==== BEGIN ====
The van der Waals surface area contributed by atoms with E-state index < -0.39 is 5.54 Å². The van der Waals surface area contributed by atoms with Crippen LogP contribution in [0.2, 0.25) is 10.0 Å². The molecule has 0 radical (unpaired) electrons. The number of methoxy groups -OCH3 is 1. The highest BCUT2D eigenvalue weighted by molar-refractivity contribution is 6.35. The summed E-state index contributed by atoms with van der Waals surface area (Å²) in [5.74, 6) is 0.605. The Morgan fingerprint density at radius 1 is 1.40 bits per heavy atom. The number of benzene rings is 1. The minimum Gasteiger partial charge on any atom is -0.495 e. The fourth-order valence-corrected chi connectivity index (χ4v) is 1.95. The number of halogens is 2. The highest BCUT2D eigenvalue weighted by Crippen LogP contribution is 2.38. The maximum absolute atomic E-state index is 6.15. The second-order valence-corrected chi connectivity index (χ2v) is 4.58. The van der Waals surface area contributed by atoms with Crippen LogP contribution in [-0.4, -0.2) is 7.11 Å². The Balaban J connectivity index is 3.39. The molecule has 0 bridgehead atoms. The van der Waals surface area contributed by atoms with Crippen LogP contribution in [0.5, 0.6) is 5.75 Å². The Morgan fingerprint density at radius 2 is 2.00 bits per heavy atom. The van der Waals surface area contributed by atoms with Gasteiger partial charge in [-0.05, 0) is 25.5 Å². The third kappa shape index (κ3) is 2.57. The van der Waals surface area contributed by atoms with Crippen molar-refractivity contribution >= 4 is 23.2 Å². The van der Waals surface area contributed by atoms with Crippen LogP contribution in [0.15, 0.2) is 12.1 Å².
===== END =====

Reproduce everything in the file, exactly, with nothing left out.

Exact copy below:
The van der Waals surface area contributed by atoms with E-state index < -0.39 is 5.54 Å². The van der Waals surface area contributed by atoms with Crippen LogP contribution in [0.2, 0.25) is 10.0 Å². The molecule has 0 radical (unpaired) electrons. The number of methoxy groups -OCH3 is 1. The highest BCUT2D eigenvalue weighted by molar-refractivity contribution is 6.35. The summed E-state index contributed by atoms with van der Waals surface area (Å²) in [5.74, 6) is 0.605. The Morgan fingerprint density at radius 1 is 1.40 bits per heavy atom. The number of benzene rings is 1. The minimum Gasteiger partial charge on any atom is -0.495 e. The fourth-order valence-corrected chi connectivity index (χ4v) is 1.95. The number of halogens is 2. The highest BCUT2D eigenvalue weighted by Crippen LogP contribution is 2.38. The maximum absolute atomic E-state index is 6.15. The second-order valence-corrected chi connectivity index (χ2v) is 4.58. The van der Waals surface area contributed by atoms with Crippen LogP contribution in [-0.4, -0.2) is 7.11 Å². The Balaban J connectivity index is 3.39. The molecule has 0 bridgehead atoms. The van der Waals surface area contributed by atoms with Crippen LogP contribution in [0.5, 0.6) is 5.75 Å². The Morgan fingerprint density at radius 2 is 2.00 bits per heavy atom. The van der Waals surface area contributed by atoms with Gasteiger partial charge in [-0.05, 0) is 25.5 Å². The third kappa shape index (κ3) is 2.57. The van der Waals surface area contributed by atoms with Crippen molar-refractivity contribution >= 4 is 23.2 Å². The van der Waals surface area contributed by atoms with Crippen LogP contribution in [0.15, 0.2) is 12.1 Å².